KH: I do. It’s well into the movie, but there’s a scene where Tina has a flashback, or like a vision — she sees it but nobody else does. I’m holding an actor named Bill Butler up with a knife through his back. That is the very first thing I ever shot with the hockey mask on. Sometimes at conventions I bring a still of that just for that reason.
HC: Do you remember how it felt to shoot that scene?
KH: I had had makeup tests, and I’d had the mask on and everything before, but the first day of shooting, it probably sounds hokey but it felt like a tremendous honor for me to put that hockey mask on. Here’s a character that is known around the world by now, literally all over the world, people know the character, Jason, and now I’m the one playing him. An incredible honor, I still feel it was, which is why I always tried to do as much as I could with the character. Just putting that mask on and knowing how many horror fans across the world would be dying to be in my position and I was the guy. It’s still humbling to think about it, that I was that fortunate.
HC: People must react to you an interesting fashion when you’re wearing that costume.
KH: Yes. If I have the mask on, I would always tend to want to stay in character. I wouldn’t talk to people on the set. It’s a little Method, but if I needed to talk to the director or something, I would take the mask off, the hockey mask, even though I’d have the makeup on. I would tend to try to scare some of the other actors by making them think that I was a little too much into the character, so, by the time their violent scene comes up, they’re kind of scared to death already, so their reaction was more convincing. It was mostly for my own enjoyment.
HC: You took Jason to Manhattan and into space. Which was your favorite “Friday” installment?
KH: I loved doing all of them, just playing the character was so much fun. My favorite is still the first one that I did, “Part VII,” because of the makeup. I think Jason looked the best in that movie out of all of them — that’s not necessarily my performance, just the way the character looked. The storyline was different. I still like the fact that there were so many stunts for me to do. Then you go into “Jason Takes Manhattan,” which we shot all but one day in Vancouver, Canada. We shot one night in Times Square, which in 36 and a half years in this business was the single most amazing day of shooting I’ve ever experienced. Here I am with the full makeup, the hockey mask, everybody knows the character. I’m in the middle of Times Square on a traffic island on a Friday night at 10 p.m. And there are hundreds of people watching us film because it’s such an unusual site. Normally, we shoot these movies out in the woods and there’s never any spectators. Well, here I am in the middle of Times Square. It was absolutely incredible to see the reaction of people. I purposefully never took the mask off while I was out in Time Square because I didn’t want to take away from the vision of Jason in Times Square. I didn’t want it to be humanized. Between shots I would just stand there and do the trademark turn of the head toward a group of people and they would go nuts screaming because it was so fun. I felt like a rock star. It was the coolest thing. I didn’t want that night to end.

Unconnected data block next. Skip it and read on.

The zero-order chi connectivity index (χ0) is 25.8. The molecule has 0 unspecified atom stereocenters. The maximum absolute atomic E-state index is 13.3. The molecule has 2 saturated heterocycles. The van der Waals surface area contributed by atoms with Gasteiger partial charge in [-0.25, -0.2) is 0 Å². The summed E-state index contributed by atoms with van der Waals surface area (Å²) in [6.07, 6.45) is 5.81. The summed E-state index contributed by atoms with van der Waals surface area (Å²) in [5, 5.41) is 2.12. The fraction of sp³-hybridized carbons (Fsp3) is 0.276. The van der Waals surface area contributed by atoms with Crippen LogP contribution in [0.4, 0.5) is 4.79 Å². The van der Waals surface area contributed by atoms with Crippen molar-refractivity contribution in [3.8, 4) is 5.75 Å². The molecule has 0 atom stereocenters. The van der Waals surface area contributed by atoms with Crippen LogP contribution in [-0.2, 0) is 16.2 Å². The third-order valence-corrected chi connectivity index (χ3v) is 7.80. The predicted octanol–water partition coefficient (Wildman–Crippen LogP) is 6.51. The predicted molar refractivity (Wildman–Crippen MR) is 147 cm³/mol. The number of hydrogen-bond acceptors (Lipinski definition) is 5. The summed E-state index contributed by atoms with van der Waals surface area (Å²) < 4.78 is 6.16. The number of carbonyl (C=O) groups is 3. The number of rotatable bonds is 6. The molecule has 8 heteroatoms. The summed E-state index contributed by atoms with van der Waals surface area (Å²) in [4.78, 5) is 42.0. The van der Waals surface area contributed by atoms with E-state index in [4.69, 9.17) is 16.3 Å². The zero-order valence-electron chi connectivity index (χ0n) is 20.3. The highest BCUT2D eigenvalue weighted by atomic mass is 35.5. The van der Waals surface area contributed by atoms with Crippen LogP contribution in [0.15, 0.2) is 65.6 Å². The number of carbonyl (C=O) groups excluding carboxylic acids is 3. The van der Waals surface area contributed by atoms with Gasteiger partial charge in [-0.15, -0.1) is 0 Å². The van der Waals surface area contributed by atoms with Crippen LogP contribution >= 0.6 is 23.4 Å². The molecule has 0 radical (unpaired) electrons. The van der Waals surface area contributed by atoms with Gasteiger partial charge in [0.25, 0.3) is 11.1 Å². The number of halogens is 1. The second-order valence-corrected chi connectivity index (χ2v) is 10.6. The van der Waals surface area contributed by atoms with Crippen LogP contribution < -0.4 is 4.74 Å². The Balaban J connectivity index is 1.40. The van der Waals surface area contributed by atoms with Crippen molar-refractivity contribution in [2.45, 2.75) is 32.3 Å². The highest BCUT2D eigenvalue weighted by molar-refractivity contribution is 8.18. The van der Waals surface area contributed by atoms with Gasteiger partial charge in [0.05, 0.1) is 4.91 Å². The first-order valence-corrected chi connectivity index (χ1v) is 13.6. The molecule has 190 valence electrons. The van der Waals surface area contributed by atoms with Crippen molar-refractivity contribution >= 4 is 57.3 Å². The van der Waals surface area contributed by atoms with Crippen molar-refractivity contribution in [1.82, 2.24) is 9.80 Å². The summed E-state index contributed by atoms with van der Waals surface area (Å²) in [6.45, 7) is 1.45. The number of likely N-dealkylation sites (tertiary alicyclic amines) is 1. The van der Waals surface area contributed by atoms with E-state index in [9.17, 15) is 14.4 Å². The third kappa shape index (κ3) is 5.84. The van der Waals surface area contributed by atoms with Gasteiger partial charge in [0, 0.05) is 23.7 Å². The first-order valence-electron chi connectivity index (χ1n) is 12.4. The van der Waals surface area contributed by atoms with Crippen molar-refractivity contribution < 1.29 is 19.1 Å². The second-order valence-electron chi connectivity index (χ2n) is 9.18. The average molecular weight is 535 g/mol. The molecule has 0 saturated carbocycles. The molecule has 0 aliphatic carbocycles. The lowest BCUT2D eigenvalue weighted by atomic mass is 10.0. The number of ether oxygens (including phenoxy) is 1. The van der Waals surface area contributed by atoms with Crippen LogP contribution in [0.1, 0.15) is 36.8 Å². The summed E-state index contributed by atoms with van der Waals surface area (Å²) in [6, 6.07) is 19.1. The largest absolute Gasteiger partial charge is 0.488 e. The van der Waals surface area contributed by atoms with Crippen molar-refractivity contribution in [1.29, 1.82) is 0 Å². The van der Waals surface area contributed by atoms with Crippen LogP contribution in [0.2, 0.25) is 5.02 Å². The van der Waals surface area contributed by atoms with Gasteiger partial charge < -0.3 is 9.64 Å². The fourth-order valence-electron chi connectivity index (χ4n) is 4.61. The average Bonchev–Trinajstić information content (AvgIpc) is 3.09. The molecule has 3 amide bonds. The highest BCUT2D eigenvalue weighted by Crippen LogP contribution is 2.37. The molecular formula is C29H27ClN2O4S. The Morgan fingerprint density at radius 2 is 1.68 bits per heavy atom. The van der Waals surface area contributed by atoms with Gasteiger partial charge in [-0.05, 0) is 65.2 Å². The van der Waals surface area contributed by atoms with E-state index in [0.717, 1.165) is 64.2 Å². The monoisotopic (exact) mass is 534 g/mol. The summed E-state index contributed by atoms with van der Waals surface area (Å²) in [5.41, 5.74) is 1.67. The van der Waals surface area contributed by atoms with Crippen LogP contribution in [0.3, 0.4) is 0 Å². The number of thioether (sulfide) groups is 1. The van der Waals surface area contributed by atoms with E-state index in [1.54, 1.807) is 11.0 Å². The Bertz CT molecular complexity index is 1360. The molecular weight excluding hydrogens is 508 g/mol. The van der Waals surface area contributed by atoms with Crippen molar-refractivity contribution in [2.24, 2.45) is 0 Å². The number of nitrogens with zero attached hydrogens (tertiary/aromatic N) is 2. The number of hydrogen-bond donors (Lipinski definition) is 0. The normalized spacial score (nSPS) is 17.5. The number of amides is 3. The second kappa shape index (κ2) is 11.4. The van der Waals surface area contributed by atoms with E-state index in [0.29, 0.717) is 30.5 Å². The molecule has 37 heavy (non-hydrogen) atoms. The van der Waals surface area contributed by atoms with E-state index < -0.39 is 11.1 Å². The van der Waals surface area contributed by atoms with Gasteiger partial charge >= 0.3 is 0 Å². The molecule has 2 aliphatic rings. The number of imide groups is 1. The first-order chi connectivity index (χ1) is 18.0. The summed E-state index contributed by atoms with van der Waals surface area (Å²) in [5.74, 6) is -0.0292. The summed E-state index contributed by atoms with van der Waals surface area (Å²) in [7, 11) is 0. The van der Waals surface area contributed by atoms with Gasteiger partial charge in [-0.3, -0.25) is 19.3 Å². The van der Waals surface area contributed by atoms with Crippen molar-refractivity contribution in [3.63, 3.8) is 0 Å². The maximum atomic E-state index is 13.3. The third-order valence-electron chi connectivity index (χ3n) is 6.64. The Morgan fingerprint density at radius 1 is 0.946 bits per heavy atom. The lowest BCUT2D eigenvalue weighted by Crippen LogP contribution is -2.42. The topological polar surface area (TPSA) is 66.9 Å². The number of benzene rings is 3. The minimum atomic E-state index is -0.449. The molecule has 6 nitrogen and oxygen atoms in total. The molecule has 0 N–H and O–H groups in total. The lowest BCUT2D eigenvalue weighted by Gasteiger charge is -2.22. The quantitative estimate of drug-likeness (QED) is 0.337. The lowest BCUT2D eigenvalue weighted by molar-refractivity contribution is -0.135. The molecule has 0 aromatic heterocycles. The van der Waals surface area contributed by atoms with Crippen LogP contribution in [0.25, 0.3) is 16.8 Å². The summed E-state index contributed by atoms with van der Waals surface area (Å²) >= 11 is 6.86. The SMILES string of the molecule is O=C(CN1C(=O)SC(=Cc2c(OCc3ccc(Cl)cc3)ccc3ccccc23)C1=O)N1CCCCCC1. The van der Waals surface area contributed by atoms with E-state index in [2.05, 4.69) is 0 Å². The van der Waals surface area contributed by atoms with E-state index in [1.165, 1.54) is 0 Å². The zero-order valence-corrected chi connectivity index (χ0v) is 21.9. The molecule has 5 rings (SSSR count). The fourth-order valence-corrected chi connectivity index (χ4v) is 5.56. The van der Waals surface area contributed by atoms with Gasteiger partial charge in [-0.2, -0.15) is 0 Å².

HC: And apparently there was even a punk band named Kane Hodder? Were you a fan?
KH: Yes, there is. Years ago, they contacted me and said, “Hey, we’d like to use your name as the name of our band.” I was like, “Oh, OK, that’s flattering.” I said, “Sure, go ahead.” I didn’t know they were just going to be called Kane Hodder. I thought they’d be the Kane Hodder Band or something, but they’re just called Kane Hodder. It makes people think I have something to do with it, but they did ask permission, I did grant it and I found it flattering. I like their music. I’ve worn shirts of theirs before, but then people say, “He’s kind of a [jerk] wearing a shirt with his own name on it.” So I gave up. It does appear to be me, but I’m actually trying to support the band.
HC: Have you ever had the experience of watching the films altogether marathon-style?
KH: The only time I did was when I got the job in “Part VII” I went back and watched all of the previous six so that I could see what things I kind of liked that people did as the character and what things I wanted to avoid, stuff like that. It wasn’t really a marathon. I did it over the course of a couple of days. That’s a lot of watching now that there’s officially 12 movies. That would be a long time. I know there are fans that say they have done it. There are people that come up to my table if I’m at a convention or something and they can rattle off the names of the characters, how I killed them and in what order.
HC: Is that impressive or troubling?
KH: Both. It’s very impressive that they have that memory, but then a little concerning. That’s what you have done with all this time?
HC: What’s next for you?
KH: I just finished a really cool movie called “Smothered.” It was written and directed by John Schneider, who way back in the day was Bo Duke on “The Dukes of Hazzard,” which, by the way, I used to work on from time to time as a stunt man. I met John back then in the ’80s. He wrote an absolutely brilliant script, talked to me about it, said, “Hey, I’d like you to play the main character in this.” He ended up directing it. I think it’s going to be really successful. It’ a horror comedy with heart. It’s about a few of us that are known for horror — myself, Bill Moseley, Don Shanks, R.A. Mihailoff, Malcolm Danare. We’re all known for certain horror movies for real, and we play ourselves, basically, as horror personalities who are now has-beens. Nobody cares about us anymore. Nobody wants our autograph. We go on a road trip and get killed off one by one…. They’re hoping for a theatrical release on Dec. 13, which is a Friday.
HC: Speaking of which, how do you typically commemorate Friday the 13th? Is that a special day for you?
KH: Yeah, I usually kill a neighbor. I’m 58 now, so I want to do things close to home.
— Gina McIntyre